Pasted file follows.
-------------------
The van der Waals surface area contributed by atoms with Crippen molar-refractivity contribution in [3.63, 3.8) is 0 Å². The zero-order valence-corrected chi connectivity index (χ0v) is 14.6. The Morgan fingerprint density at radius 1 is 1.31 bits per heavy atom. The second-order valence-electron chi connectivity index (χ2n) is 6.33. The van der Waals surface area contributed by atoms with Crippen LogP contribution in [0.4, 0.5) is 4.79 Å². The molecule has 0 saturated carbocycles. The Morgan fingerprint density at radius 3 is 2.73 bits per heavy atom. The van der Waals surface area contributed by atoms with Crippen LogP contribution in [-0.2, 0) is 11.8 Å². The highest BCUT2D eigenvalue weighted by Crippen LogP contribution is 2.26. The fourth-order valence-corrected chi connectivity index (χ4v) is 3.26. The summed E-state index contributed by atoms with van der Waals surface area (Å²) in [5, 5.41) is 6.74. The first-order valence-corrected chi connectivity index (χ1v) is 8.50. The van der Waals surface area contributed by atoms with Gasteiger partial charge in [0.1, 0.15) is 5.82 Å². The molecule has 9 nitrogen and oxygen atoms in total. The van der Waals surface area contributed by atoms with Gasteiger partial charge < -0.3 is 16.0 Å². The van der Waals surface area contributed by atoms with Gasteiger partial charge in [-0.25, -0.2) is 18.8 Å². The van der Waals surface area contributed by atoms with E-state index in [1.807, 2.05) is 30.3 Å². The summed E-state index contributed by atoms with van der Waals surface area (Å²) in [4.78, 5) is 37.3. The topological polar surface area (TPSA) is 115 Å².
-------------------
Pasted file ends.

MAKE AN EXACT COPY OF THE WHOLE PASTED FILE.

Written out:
The van der Waals surface area contributed by atoms with Crippen molar-refractivity contribution in [3.63, 3.8) is 0 Å². The zero-order valence-corrected chi connectivity index (χ0v) is 14.6. The Morgan fingerprint density at radius 1 is 1.31 bits per heavy atom. The second-order valence-electron chi connectivity index (χ2n) is 6.33. The van der Waals surface area contributed by atoms with Crippen LogP contribution in [0.4, 0.5) is 4.79 Å². The molecule has 0 saturated carbocycles. The Morgan fingerprint density at radius 3 is 2.73 bits per heavy atom. The van der Waals surface area contributed by atoms with Crippen LogP contribution in [-0.2, 0) is 11.8 Å². The highest BCUT2D eigenvalue weighted by Crippen LogP contribution is 2.26. The fourth-order valence-corrected chi connectivity index (χ4v) is 3.26. The summed E-state index contributed by atoms with van der Waals surface area (Å²) in [5, 5.41) is 6.74. The first-order valence-corrected chi connectivity index (χ1v) is 8.50. The van der Waals surface area contributed by atoms with Gasteiger partial charge in [0.1, 0.15) is 5.82 Å². The molecule has 9 nitrogen and oxygen atoms in total. The van der Waals surface area contributed by atoms with Gasteiger partial charge < -0.3 is 16.0 Å². The van der Waals surface area contributed by atoms with Gasteiger partial charge in [-0.25, -0.2) is 18.8 Å². The van der Waals surface area contributed by atoms with E-state index in [1.807, 2.05) is 30.3 Å². The summed E-state index contributed by atoms with van der Waals surface area (Å²) in [4.78, 5) is 37.3. The topological polar surface area (TPSA) is 115 Å².